One of the most difficult and stressful jobs you’re ever likely to face is one for which you don’t get paid. This work can be so all encompassing as to wreak havoc on your paying employment, as well as on your ability to fulfill your at-home and familial duties.
It’s a job at which most of us will have a turn.
Of course, I’m talking about being the main caregiver of your aging parent(s).
The descent into isolation looks something like this:
Initially, you’ll cancel social plans in the hopes of finding a few more hours in the week. There’s no time for leisure activities, you tell yourself, and your real friends will understand. As the months wear on, you find yourself failing to return these friends’ phone calls and texts … until your phone stops ringing. Eventually, you notice a hollow sensation in your gut. It’s a loneliness you feel from the depths of your soul. You may tentatively reach out to someone whose calls and texts had gone unanswered, only to now find yourself on the receiving end of the returned silence.
You haven’t been to exercise or art class in what must be forever. Who has the time or the extra money anyway, you reason?
With each passing day, you become more isolated, both physically and emotionally.
So how does someone with a plate overflowing with responsibility manage to reconnect with the world once more? Here are a few recommendations to keep you, the caretaker, tuned in to the world around you:
Put your own wellness first
Yes, you hear it all the time: You can’t take care of another unless you first take care of yourself. Logically, it just makes sense. Make certain you’re well nourished (not merely fed). Get appropriate sleep. If your duties tend to creep into the overnight hours, take a short daytime nap when your parent is also asleep. Make sure you manage to grab a quick shower each day, even if this means getting creative to make it happen. This small act of self-kindness works wonders.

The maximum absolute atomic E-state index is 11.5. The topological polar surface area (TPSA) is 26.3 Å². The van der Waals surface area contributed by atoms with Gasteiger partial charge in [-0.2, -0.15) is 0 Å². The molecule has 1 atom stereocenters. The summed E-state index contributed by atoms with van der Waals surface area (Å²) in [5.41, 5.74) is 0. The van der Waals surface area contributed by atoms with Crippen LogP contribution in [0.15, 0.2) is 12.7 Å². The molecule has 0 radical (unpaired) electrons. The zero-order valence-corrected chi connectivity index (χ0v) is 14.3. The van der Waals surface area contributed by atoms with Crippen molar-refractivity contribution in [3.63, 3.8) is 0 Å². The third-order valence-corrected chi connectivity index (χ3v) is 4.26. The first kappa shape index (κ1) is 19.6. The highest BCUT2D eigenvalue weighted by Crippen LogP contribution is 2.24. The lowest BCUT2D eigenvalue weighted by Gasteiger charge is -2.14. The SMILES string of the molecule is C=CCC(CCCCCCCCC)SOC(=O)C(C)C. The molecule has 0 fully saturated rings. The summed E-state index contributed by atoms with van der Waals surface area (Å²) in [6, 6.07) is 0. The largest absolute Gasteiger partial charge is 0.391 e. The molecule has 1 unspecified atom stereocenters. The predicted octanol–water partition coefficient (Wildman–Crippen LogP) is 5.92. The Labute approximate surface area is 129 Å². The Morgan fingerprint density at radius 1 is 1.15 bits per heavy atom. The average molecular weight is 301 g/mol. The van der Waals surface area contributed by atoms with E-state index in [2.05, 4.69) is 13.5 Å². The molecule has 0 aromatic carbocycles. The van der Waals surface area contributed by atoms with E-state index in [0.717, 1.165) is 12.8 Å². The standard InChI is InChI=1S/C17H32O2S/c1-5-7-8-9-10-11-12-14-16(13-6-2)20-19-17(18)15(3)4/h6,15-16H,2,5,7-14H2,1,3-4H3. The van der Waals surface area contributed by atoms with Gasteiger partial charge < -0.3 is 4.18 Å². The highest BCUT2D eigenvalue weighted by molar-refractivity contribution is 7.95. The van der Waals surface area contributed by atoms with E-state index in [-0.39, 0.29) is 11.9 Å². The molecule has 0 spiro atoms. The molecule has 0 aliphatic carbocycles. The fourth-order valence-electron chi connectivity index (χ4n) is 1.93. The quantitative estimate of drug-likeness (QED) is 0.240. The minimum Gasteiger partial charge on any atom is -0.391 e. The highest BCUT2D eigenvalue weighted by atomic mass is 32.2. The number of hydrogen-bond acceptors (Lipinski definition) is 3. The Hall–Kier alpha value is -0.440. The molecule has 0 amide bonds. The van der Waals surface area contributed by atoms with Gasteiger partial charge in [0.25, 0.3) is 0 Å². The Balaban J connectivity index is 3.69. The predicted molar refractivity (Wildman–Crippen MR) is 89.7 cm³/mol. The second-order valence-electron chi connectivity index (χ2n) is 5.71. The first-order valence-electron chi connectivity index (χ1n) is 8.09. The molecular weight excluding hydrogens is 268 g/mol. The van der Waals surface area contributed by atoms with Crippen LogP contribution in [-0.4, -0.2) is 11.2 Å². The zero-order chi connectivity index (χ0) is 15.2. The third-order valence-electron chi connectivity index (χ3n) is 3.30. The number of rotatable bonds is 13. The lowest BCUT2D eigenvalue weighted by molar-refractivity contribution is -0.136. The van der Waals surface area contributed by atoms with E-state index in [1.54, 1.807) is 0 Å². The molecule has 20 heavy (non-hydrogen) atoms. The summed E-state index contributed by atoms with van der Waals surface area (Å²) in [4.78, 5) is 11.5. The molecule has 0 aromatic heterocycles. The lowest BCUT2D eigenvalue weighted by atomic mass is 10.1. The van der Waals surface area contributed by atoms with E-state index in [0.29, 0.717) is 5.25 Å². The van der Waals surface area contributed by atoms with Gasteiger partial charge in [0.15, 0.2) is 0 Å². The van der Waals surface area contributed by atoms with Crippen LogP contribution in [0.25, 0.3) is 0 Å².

Do something for yourself a minimum of once a week
Take a walk, go to a class, spend time wandering through your local bookstore, have lunch with a friend. The energy boost experienced from being with others is a must for the person whose day-to-day life is so isolated. How can I do this, you ask? Well, if Mom is still mobile, take her out with you, even for a stroll around the mall. Better yet, ask a trusted friend or neighbor to relieve you of your duties for an hour while you treat yourself to a low-cost massage at the local massage school. You can also try calling your place of worship, where there is usually a list of volunteers who are just waiting to do good for others.
Find support online
Odds are, your downtime is nearly nonexistent. Luckily, we live in the digital age, where the next best thing to a phone conversation is as close as your nearest device. From therapy with a licensed clinician, to private social forums and affordable online photography classes, communication is available to you at any time of the day or night. Simply search key words on Facebook, Google, etc., to find like-minded people at a moment’s notice. Depending on where you live, you may even be able to find free assistance with some of Mom or Dad’s needs. Start sleuthing.
Your friends and fellow community members can’t help you if they don’t know what it is you need. One thing’s for certain, and that’s the fact that all of us with elderly parents will have our own turn at this difficult post.
There’s simply no need to go it all alone.
If I may be of assistance to you and your own family during this time, or if you know someone else who is currently overwhelmed by their own caretaking responsibilities, please get in touch.
All the best,
Rabbi Scott Saulson